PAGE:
It probably got your Grandfather LUCKY

It may have even gotten your Father LUCKY
Keep Up the Tradition – Lucky Tiger Company

We all know what it means when somebody says, “I hope I get lucky tonight.”

While researching the brand of hair tonic a sexist pig woud use in my novel in progress, I came across some ads for Lucky Tiger hair tonic that were (apparently) “OK” to run in the 1940s and 1950s but (no doubt) might cause a bit of social media flack today. Here’s one example from 1949:

And another from the 1950s:

So, the man here is just back from Africa after killing numerous animals for sport, and the first thing he does is use this hair tonic to prey on women. Needless to say, all the women in the Lucky Tiger ads I found were just delighted.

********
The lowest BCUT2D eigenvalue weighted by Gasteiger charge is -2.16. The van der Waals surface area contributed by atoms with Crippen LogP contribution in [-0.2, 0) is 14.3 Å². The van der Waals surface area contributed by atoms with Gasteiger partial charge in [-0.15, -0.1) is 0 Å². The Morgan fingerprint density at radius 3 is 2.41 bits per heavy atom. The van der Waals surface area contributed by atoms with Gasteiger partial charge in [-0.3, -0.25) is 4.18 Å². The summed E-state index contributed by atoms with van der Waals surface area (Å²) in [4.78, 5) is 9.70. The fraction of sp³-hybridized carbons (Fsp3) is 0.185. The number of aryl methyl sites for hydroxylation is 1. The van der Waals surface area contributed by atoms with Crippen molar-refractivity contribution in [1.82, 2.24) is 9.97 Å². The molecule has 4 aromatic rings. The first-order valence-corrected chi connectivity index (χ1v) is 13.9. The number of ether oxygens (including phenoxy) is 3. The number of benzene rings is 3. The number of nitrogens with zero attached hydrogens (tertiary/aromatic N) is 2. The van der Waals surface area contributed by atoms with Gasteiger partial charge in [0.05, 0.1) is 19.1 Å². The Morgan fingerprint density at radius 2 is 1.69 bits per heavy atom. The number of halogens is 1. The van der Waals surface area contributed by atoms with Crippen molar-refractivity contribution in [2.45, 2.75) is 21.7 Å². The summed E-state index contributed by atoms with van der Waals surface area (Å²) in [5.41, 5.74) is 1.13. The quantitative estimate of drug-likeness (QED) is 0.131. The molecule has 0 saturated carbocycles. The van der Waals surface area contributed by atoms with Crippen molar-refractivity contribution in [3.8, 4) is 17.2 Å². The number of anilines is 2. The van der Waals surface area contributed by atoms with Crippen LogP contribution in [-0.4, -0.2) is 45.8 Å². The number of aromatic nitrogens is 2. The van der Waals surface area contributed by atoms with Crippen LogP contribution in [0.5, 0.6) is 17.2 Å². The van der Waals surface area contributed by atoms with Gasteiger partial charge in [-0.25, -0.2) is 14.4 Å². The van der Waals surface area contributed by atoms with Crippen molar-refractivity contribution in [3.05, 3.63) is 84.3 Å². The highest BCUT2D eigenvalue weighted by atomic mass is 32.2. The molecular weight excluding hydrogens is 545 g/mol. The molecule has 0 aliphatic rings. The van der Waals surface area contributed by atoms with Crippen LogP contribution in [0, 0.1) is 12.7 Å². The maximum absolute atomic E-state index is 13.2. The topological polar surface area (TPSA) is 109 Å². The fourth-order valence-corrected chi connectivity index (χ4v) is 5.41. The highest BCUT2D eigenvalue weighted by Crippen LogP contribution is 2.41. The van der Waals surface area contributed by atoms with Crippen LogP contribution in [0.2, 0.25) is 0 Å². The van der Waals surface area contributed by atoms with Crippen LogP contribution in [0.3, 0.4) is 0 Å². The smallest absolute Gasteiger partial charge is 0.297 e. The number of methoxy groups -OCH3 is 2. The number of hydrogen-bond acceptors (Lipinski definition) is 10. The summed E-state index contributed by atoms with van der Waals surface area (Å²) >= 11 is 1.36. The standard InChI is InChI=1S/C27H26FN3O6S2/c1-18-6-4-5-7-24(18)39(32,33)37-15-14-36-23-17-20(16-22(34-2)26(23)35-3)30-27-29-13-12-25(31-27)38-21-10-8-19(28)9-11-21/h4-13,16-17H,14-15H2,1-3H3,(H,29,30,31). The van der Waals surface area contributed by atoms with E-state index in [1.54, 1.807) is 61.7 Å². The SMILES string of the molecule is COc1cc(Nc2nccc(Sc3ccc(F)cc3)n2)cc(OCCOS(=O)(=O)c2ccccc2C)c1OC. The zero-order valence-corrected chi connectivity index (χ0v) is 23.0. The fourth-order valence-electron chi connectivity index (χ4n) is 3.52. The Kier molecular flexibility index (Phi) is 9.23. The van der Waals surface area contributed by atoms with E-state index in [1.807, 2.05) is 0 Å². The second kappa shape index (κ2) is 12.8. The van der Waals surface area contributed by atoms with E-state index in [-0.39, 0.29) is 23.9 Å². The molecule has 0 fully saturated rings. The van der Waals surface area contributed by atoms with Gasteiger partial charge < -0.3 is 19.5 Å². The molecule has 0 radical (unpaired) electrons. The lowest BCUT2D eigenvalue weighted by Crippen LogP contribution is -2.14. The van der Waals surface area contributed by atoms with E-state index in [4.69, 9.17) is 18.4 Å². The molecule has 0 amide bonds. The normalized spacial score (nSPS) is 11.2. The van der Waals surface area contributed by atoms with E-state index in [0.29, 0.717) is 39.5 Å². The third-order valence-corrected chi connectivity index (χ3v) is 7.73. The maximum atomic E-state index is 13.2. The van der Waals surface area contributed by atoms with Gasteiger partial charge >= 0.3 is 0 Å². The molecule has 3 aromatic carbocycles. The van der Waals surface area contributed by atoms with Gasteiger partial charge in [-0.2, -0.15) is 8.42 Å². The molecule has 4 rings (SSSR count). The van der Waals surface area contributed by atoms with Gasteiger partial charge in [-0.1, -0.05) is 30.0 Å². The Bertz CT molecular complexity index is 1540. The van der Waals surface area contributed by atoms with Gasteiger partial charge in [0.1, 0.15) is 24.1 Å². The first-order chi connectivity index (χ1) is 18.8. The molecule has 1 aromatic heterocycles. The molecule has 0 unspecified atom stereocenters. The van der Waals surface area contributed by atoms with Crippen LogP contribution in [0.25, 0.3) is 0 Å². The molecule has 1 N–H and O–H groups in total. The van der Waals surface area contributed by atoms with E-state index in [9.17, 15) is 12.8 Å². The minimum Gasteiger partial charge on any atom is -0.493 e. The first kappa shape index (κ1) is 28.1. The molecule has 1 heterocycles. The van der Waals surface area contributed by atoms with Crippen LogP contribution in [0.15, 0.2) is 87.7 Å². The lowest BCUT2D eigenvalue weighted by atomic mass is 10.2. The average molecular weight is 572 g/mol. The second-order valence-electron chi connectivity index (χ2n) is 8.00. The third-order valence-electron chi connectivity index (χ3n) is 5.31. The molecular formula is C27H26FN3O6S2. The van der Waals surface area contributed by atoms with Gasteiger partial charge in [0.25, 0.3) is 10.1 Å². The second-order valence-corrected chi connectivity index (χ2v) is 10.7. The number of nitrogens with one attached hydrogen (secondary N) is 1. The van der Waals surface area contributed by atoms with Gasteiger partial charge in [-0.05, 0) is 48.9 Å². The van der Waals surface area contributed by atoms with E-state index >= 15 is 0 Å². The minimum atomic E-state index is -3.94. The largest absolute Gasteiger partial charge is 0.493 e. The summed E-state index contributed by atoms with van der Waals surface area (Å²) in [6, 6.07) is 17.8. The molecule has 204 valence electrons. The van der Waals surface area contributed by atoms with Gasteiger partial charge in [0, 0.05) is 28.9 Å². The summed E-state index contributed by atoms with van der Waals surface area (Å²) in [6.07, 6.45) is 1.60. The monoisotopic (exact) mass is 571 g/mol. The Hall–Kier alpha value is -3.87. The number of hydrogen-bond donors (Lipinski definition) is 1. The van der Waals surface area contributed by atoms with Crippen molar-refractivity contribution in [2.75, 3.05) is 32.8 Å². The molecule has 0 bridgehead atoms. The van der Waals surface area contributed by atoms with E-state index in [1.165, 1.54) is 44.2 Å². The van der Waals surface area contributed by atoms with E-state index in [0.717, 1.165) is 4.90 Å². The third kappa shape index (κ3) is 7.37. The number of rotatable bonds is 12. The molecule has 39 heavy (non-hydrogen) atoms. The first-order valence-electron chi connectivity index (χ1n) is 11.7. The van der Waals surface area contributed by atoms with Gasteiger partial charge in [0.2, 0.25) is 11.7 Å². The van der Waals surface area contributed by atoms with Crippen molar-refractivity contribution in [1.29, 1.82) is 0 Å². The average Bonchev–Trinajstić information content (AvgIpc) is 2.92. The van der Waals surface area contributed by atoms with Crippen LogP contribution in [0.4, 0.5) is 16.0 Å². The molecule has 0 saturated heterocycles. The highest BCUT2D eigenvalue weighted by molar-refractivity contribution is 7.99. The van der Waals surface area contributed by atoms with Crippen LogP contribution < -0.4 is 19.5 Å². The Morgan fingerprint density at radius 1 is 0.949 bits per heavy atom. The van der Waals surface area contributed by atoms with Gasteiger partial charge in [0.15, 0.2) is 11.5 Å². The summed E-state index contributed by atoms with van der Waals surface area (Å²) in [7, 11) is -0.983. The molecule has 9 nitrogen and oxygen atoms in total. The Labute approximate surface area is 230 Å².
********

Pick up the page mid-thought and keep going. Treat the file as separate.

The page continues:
I don’t think women in “real life” had much in common with the women in these ads even though it was common in those times for “a man to pursue a woman until she let him catch her” (or so they said). Looking at ads like these, it’s obvious that patriarchy fueled our purchasing decisions as well as our view of ourselves and the opposite sex.

Even though high school and college-age individuals see the 1950s as ancient history, the deeply ingrained attitudes of that “ancient history” continue to impact men’s and women’s roles today. I can’t imagine how women seventy years ago reacted to these ads–along with all those happy housewife commercials that made cleaning the house look like fun.

Today, things are different, but not different enough.

Malcolm

Malcolm R. Campbell is the author of two contemporary fantasy novels, “The Sun Singer” and “Sarabande.”